2. ^ a b Samudio, R.; Kays, R.; Cuarón, A.D.; Pino, J.L. & Helgen, K. (2008). "Nasua narica". IUCN Red List of Threatened Species. Version 2008. International Union for Conservation of Nature. Retrieved 26 January 2009.
  3. ^ "The IUCN Red List of Threatened Species". IUCN Red List of Threatened Species. Retrieved 2018-10-27.
  4. ^ Animal Diversity Web at University of Michigan. "Coatis are also referred to in some texts as coatimundis. The name coati or coatimundi is Tupian Indian in origin."
  5. ^ "Tejón", which means badger, is mainly used in Mexico.
  6. ^ David J. Schmidly; William B. Davis (1 August 2004). The mammals of Texas. University of Texas Press. pp. 167–. ISBN 978-0-292-70241-7. Retrieved 15 September 2011.
  7. ^ North American Mammals: Nasua narica. Mnh.si.edu. Retrieved on 2011-09-15.
  8. ^ Coati (Nasua narica). Wc.pima.edu. Retrieved on 2011-09-15.
  9. ^ a b Reid, Fiona A. (1997). A Field Guide to the Mammals of Central America and Southeast Mexico. pp. 259–260. ISBN 0-19-506400-3. OCLC 34633350.
  10. ^ a b c d Decker, D. M. (1991). Systematics Of The Coatis, Genus Nasua (Mammalia, Procyonidae). Proceedings of the Biological Society of Washington 104: 370–386
  11. ^ a b Guzman-Lenis, A. R. (2004). Preliminary Review of the Procyonidae in Colombia. Acta Biológica Colombiana 9(1): 69–76
  12. ^ Eisenberg, J., and K. H. Redford (1999). Mammals of the Neotropcs: The Central Neotropics. Vol. 3, p. 288. ISBN 0-226-19541-4
  13. ^ Kays, R. (2009). White-nosed Coati (Nasua narica), pp. 527–528 in: Wilson, D. E., and R. A. Mittermeier, eds. (2009). Handbook of the Mammals of the World. Vol. 1, Carnivores. ISBN 978-84-96553-49-1
  14. ^ Simberloff, Daniel; Don C. Schmitz; Tom C. Brown (1997). Strangers in Paradise: Impact and Management of Nonindigenous Species in Florida. Island Press. p. 170. ISBN 1-55963-430-8. Retrieved 29 March 2011.

External links

Ancon Hill

Ancon Hill is a 654-foot hill that overlooks Panama City, Panama, adjacent to the township of Ancón. Ancón Hill is an area in Panama that was used for administration of the Panama Canal. It was under U.S. jurisdiction as part of the Panama Canal Zone until being returned to Panama in 1977. Largely undeveloped, the area is now a reserve. The hill includes the highest point in Panama City. The summit of the hill can be reached by a 30-minute hike. According to a local Ancon resident, at this time it is no longer possible to drive to the summit of Cerro Ancon (February 12, 2017). Relatively undeveloped it includes jungle in an otherwise urban area, and wildlife still survives cut off from other jungle areas. It is not uncommon to see sloths, white-nosed coati, nine-banded armadillos, Geoffroy's tamarins, or deer on Ancon Hill, which now has protected status. Its name is used as an acronym by a Panamanian environmental group, Asociación Nacional para la Conservación de la Naturaleza (ANCON).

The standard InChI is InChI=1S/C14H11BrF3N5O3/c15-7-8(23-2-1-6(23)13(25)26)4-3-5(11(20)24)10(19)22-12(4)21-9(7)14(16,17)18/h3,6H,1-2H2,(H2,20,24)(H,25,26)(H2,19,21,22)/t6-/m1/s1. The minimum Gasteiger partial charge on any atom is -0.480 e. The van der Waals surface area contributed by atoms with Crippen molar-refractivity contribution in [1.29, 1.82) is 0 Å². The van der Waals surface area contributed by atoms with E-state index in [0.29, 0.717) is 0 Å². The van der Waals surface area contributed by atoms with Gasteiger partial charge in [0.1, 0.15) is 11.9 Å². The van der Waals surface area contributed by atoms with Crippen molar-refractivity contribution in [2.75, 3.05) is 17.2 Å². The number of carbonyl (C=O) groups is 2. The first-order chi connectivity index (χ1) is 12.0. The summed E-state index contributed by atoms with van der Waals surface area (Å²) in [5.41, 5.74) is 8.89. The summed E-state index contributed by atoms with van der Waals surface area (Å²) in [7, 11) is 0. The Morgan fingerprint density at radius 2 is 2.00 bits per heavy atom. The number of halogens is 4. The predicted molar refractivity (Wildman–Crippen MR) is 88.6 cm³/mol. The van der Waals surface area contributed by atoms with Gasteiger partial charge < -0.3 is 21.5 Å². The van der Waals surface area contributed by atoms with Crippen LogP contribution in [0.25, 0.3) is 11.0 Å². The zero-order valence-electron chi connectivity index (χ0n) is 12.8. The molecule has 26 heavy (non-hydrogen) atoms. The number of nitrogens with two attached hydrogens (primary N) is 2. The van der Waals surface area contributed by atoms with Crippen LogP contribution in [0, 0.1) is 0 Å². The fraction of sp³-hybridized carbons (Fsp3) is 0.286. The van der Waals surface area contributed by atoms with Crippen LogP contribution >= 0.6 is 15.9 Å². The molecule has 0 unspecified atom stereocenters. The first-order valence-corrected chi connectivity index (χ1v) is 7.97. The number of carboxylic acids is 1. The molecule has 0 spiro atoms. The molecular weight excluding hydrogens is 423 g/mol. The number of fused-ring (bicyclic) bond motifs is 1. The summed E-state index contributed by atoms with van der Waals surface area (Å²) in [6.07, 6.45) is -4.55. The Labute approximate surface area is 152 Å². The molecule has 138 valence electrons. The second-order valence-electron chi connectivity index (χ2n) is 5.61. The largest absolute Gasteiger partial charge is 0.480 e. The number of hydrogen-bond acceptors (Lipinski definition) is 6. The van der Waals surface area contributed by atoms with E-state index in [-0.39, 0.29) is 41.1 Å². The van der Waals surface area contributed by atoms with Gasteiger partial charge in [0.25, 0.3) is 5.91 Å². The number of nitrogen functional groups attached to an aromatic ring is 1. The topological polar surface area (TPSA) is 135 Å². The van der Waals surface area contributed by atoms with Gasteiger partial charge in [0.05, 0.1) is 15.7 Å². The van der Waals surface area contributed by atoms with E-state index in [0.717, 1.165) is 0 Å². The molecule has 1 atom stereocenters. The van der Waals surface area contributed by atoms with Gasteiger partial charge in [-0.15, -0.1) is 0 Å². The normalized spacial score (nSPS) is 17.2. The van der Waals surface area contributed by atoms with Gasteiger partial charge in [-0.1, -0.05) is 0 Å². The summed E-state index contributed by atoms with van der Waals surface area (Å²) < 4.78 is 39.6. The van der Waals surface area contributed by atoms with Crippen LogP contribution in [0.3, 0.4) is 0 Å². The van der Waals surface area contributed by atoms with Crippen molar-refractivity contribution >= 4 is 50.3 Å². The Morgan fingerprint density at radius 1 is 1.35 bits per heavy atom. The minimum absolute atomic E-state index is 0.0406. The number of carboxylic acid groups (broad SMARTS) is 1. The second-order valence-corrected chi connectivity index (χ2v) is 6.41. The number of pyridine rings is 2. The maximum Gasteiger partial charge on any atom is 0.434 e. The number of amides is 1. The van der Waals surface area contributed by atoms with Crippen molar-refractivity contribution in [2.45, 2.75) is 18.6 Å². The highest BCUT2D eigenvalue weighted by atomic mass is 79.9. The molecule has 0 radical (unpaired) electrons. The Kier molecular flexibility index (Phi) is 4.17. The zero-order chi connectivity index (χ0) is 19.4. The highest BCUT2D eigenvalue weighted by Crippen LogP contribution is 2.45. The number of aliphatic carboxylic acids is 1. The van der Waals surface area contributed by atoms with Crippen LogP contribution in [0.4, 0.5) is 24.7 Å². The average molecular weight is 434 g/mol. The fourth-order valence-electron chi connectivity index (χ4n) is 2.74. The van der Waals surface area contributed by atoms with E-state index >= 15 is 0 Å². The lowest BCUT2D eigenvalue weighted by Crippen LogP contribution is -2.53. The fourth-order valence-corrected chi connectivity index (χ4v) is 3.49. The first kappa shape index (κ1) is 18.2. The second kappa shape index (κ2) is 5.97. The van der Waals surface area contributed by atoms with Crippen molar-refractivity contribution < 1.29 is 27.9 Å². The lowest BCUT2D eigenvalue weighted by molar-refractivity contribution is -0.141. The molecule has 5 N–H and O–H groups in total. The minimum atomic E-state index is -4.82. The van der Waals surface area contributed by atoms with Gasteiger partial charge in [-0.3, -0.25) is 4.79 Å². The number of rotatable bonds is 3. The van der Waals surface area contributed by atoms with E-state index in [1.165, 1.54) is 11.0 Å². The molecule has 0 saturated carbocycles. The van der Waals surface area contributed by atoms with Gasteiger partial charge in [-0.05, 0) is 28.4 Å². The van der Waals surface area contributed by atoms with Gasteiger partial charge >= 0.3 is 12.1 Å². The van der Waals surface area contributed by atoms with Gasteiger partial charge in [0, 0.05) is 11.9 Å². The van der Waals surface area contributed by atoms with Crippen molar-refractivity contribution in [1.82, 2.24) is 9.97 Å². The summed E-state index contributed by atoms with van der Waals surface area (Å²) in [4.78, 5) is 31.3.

The lower slopes contained residences and Gorgas Hospital. Higher up were the residence of the Governor of the Canal Zone and Quarry Heights, where the United States Southern Command was located. Quarry Heights was named for being adjacent to a large rock quarry on one side of the hill, which left a visible cliff face on one side. The hill contains an abandoned underground bunker once manned by the US Southern Command. At the top are two broadcast towers and a small road that reaches them. One-way vehicular traffic is now allowed during daylight hours. Hikers can use the road to reach the summit, and the hill is a popular jogging and hiking trek. Along the path, all manner of vegetation and birds can be seen, including a large number of orchids (which are protected by CITES).

Bassaricyon

The genus Bassaricyon consists of small Neotropical procyonids, popularly known as olingos . They are native to the rainforests of Central and South America from Nicaragua to Peru. They are arboreal and nocturnal, and live at elevations from sea level to 2,750 m. Olingos closely resemble the kinkajou in morphology and habits, though they lack prehensile tails and extrudable tongues, have more extended muzzles, and possess anal scent glands. They also resemble galagos and certain lemurs, which are primates.

Genetic studies have shown that the closest relatives of the olingos are actually the coatis; the divergence between the two groups is estimated to have occurred about 10.2 million years (Ma) ago during the Tortonian age, while kinkajous split off from the other extant procyonids about 22.6 Ma ago during the Aquitanian age. The similarities between kinkajous and olingos are thus an example of parallel evolution.

Bassariscus